Arkansas Is Proof That No Matter How It’s Done, Medicaid Expansion Improves Health Care

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<p>Arkansas was the first state to choose the “private option” for Medicaid expansion—using commercial insurance plans to cover newly eligible adults. As part of a multiyear Commonwealth Fund–supported study on the impact of the Affordable Care Act’s Medicaid expansion in selected states, Bethany Maylone and Benjamin D. Sommers, M.D., of the Harvard T. H. Chan School of Public Health explore the evidence to date on Arkansas’s waiver program, which the authors say has produced significant benefits for the state’s low-income residents.</p><p>Previously reported findings from the study showed that Arkansas’s expansion of Medicaid led to improved access to primary care and prescription medications, reduced reliance on the emergency department, increased use of preventive care, and improved health status among low-income adults. Results were similar in Kentucky, which expanded Medicaid without a federal waiver. But in Texas, a state that did not expand Medicaid in any form, there was far less improvement.</p>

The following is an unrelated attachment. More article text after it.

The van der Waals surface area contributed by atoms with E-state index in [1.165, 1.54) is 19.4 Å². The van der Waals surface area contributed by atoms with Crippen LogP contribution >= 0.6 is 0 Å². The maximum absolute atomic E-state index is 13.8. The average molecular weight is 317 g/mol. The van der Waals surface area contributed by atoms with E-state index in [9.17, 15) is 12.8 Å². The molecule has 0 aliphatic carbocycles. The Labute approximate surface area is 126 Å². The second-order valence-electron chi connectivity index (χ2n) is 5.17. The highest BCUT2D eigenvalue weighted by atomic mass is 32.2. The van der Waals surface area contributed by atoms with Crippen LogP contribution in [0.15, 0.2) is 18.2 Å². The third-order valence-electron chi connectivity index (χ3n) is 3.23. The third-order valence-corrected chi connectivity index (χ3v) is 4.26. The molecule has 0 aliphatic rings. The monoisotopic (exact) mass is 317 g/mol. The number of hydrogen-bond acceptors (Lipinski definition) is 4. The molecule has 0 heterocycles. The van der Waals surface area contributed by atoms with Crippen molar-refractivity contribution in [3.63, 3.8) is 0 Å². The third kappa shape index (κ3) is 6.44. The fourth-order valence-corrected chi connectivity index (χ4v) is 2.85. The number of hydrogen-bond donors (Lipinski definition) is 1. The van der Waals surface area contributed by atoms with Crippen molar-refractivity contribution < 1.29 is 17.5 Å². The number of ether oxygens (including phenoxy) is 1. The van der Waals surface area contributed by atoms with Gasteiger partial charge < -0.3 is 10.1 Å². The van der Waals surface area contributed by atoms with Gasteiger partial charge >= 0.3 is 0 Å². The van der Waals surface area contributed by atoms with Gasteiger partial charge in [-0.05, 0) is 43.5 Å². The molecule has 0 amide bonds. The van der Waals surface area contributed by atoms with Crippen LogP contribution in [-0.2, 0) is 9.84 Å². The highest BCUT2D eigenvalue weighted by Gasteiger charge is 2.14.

<p>According to Maylone and Sommers, Arkansas’s private option “represents a pragmatic balance between the desire to expand coverage and a preference for private market-based solutions in health care.” Most important, they say, is that no matter how it’s done, broadening access to affordable coverage makes a big difference in the lives of low-income Americans.</p> Read the brief